Mr Russell also updated MSPs on Ministers’ recent InterAction meeting with survivors of historic abuse in care, including the Government’s on-going consideration of whether a further inquiry is needed and what form that might take to create a better national understanding, place the facts on the record and provide people with the opportunity to move on.

The Cabinet Secretary said:

“This Government is working continuously with law enforcement, health and local authorities, children’s charities, the Parliament and others to ensure that we target those who would prey on Scotland’s children, that we protect those vulnerable to sexual exploitation or abuse, and that we also support those who have fallen victim to such despicable crimes.

“We have made protecting Scotland’s children a priority for the Government – while acknowledging that it is a priority and a responsibility for all in society as well. Alongside all of the others steps being taken, we will be working with others to raise public awareness of child sexual exploitation and ensure that people in communities across Scotland are aware of the signs of risk and how to act upon them.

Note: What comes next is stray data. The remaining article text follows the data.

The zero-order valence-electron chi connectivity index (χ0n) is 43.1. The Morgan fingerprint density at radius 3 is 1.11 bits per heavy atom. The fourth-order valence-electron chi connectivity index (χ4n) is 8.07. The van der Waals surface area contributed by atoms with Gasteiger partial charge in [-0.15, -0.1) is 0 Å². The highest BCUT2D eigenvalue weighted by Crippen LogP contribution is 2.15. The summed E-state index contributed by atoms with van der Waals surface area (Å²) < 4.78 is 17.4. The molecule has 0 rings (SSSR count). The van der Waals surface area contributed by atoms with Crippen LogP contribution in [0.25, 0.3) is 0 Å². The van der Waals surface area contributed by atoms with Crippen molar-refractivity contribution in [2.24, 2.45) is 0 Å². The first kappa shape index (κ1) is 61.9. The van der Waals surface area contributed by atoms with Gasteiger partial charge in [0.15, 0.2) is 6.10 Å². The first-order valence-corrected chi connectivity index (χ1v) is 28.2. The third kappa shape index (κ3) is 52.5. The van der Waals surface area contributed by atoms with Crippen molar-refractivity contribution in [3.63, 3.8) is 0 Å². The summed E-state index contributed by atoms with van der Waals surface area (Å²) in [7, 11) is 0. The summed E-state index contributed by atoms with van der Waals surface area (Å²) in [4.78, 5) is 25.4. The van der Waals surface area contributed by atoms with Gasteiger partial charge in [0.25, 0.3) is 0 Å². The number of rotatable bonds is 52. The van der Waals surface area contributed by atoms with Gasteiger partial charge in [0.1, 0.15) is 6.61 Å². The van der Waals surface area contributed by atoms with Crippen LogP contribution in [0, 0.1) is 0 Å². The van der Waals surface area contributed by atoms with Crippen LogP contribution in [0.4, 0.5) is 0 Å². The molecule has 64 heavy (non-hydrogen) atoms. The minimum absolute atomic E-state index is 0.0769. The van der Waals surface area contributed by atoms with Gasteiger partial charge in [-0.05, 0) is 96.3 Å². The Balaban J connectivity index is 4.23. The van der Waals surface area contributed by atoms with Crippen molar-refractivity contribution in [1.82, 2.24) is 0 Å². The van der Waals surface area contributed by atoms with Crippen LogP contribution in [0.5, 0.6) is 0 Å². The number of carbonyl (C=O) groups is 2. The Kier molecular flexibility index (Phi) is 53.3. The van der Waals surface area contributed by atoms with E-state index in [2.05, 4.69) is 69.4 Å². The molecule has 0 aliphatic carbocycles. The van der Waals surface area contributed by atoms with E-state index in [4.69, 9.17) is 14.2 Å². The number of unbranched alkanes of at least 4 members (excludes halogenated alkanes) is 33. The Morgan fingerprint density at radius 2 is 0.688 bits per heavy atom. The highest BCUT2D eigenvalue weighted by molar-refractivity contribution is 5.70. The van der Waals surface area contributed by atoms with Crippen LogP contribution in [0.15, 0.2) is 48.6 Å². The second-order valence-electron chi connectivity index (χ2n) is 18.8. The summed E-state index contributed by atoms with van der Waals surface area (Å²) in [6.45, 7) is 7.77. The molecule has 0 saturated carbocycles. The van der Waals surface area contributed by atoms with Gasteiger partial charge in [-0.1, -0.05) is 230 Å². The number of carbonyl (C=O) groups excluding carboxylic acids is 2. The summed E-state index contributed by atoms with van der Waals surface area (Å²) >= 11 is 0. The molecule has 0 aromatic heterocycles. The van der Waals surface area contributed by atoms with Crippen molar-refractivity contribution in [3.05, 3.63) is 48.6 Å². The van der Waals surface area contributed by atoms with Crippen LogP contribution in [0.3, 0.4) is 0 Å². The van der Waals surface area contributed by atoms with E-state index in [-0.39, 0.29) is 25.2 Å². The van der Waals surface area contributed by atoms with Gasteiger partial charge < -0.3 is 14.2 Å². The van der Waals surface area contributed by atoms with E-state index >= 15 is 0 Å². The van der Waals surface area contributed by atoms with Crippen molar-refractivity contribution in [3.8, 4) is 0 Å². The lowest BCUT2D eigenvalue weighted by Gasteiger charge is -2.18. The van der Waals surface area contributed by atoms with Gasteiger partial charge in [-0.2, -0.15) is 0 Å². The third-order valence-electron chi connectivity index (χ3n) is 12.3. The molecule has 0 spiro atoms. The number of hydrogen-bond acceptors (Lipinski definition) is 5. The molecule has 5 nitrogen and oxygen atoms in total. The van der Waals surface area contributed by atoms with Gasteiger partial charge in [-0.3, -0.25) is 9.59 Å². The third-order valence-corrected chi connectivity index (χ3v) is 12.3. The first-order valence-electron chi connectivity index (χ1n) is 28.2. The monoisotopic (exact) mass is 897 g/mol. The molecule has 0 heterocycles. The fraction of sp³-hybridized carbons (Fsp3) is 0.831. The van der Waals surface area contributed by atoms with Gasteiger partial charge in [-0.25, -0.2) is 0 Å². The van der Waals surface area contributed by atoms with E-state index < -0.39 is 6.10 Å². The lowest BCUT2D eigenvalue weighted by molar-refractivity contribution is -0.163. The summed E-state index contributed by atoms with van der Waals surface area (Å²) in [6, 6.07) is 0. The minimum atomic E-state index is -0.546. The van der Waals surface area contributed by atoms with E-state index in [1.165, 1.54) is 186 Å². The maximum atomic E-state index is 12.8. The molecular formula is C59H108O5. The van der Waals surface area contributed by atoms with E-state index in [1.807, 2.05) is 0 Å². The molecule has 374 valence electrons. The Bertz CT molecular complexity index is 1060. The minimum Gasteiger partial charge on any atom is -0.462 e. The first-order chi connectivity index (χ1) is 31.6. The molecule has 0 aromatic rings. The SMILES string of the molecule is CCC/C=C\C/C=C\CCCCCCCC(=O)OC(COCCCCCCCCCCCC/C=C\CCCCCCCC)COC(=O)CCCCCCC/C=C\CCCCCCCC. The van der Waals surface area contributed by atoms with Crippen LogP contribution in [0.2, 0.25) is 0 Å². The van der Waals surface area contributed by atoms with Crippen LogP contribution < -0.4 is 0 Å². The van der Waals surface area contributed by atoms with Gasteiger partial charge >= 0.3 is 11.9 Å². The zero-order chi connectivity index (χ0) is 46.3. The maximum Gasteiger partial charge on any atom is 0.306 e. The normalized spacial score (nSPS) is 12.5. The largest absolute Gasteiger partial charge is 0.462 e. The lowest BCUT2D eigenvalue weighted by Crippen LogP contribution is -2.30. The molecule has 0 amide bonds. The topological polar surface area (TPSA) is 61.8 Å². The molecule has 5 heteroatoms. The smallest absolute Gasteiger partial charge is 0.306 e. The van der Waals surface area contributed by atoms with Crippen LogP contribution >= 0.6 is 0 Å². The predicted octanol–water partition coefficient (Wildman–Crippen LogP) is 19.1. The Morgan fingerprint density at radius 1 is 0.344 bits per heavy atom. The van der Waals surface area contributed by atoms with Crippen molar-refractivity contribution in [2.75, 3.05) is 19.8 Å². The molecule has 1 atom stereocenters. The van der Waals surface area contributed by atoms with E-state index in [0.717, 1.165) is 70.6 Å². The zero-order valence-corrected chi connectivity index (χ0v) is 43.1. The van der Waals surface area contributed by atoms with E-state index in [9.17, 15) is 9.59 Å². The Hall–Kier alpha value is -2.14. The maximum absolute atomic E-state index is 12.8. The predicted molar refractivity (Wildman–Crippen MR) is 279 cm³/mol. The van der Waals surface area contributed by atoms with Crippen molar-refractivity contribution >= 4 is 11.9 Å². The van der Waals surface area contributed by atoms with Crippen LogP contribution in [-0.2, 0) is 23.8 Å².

“I’m grateful for the contribution of all those in the expert ministerial working group who developed the Plan with us, and also to Jackie Brock for her review of Scotland’s approach to safeguarding children and young people which can help us, collectively, to ensure that our system of child protection is as robust and responsive as possible.”

Updating MSPs on commitments made in the Government’s response to the Scottish Human Rights Commission InterAction process for survivors of historic cases of abuse in care, Mr Russell said that survivors would continue to be involved in the development of a support fund and also a commemoration for those who had been abused and that the National Confidential Forum, which will provide a national record of survivor accounts, will begin its hearings soon.